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13-Feb-2020

Egypt Economics - 1H19/20 budget outturn: Fiscal targets on track as budget continues to reap reform’s benefits

Budget on track for narrowed deficit, healthy fiscal trends maintained


Egypt’s Finance Ministry recently released its 1H19/20 budget performance review, where fiscal numbers showed healthy performance and are on track to meet fiscal targets. The primary surplus was maintained and actually slightly expanded to 0.5% of GDP (EGP30.5bn) vs. 0.4% a year earlier, thanks to spending restraint. Primary spending – i.e., excluding interest payments – dropped 3.4% Y-o-Y, thanks to a sharp decline in subsidies following the elimination of most fuel subsidies at the beginning of the fiscal year back in July. Meanwhile, the overall fiscal deficit widened slightly to 3.8% of GDP vs. 3.6% a year earlier; we note that this is not a concern, given that this was solely driven by some prepayment of domestic debt that lifted the interest payment bill. Basically, the government’s owed interest bill to the Social Insurance Fund, the gov’t pension entity, for the full year was paid in the first quarter. Excluding this payment of EGP33bn, the budget deficit would have narrowed to 3.3% of GDP. In addition, the Ministry recalled some EGP16bn worth of zero coupons to finance them at a lower cost following the sharp drop in yields, saving some 4pp in interest differential. Overall, the results do, indeed, indicate the gov’t is on course to hit its and our targets of 2% of GDP primary surplus and 7.3% fiscal deficit. 


 
Healthy expenditure mix


Total expenditure grew 8.2% Y-o-Y, the slowest pace in three years, as higher spending on wages and investment was balanced with sharp subsidy cuts. The gov’t moved to boost domestic demand with a healthy 12% Y-o-Y spending growth on wages, as well as 15% Y-o-Y on investment. This comes after approving a social package earlier in the year, when the public sector’s minimum wage was nearly doubled, cash subsidies were increased and civil servants saw a 7-10% hike in their annual wages. These show a gradual shifting of gov’t spending priorities, from absolute fiscal consolidation towards boosting domestic demand, with a special focus on boosting purchasing power. We note that the overall spending growth was driven partially by the prepayment of interest mentioned in the first bullet. Meanwhile, the sharp (33% Y-o-Y) drop in spending on subsidies – following the near elimination of fuel subsidies back in July – partially balanced the increase in spending on other items.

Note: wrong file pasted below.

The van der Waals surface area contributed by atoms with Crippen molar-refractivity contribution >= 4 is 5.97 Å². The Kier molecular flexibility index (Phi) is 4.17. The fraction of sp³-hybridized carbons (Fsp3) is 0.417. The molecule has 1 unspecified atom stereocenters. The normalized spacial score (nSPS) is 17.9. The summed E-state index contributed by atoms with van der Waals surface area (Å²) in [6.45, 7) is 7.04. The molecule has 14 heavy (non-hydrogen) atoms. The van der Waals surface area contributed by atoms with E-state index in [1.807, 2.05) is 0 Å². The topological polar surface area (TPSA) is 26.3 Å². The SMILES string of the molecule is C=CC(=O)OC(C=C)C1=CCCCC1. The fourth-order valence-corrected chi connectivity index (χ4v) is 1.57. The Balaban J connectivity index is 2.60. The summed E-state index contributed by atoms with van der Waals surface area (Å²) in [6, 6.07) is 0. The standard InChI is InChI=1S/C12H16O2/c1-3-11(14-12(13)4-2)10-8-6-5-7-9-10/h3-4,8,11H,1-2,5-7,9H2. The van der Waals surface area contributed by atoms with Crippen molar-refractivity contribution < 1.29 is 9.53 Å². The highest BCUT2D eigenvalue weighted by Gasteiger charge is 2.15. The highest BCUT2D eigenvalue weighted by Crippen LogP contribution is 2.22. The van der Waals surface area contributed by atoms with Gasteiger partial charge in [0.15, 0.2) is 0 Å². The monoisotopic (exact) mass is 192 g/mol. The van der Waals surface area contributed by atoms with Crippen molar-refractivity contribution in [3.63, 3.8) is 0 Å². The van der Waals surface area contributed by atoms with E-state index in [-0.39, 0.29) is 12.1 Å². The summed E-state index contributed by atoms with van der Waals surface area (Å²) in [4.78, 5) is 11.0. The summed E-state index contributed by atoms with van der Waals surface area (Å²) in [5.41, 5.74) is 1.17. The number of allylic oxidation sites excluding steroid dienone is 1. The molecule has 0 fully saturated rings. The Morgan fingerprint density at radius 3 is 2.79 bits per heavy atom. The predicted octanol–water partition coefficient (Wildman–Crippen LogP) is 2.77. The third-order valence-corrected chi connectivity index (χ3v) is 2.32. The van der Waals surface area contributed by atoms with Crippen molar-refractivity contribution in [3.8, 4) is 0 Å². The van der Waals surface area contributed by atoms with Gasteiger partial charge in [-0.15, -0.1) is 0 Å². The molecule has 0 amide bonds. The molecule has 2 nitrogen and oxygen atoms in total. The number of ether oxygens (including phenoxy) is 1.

Revenues largely flat on stronger EGP, lower oil prices


Public revenues were largely flat, as a stronger EGP and lower oil prices dampened a number of key sources of revenues. Tax revenues were virtually flat at EGP304bn (4.9% of GDP), with an appreciating EGP reflecting on revenues from customs, the Suez Canal, VAT on imported products and fuel, as well as the national petroleum company (EGPC). Moreover, 1H19/20 saw the collection of only one quarter worth of taxes from the EGP, leading to an 83% Y-o-Y drop in tax revenues collected from the company. Meanwhile, tax revenues, which are more reflective of economic activity, showed some healthy growth, including an 8% Y-o-Y rise in non-sovereign corporate income tax revenues and a 24% Y-o-Y increase in personal income taxes.


 
Positive macro backdrop reflecting in improved debt ratio


The positive fiscal performance has reflected in a sustained drop in public debt; budget sector debt dropped to 77.6% of GDP by Nov, from 90.3% at Jun 2019. The government has, indeed, revised downwards its budgeted estimates of public debt, from 89.2% of GDP to 83% for the current FY19/20, and from 84.8% to 80% in FY20/21 before dropping to 76% in FY21/22. On another positive note, the gov’t is increasingly shifting towards issuing more bonds, thereby lengthening its debt-maturity profile and boosting the chance of inclusion into the global fixed income indexes sometime later this year, in our view.

 

Mohamed Abu Basha


Mostafa El Bakly

 

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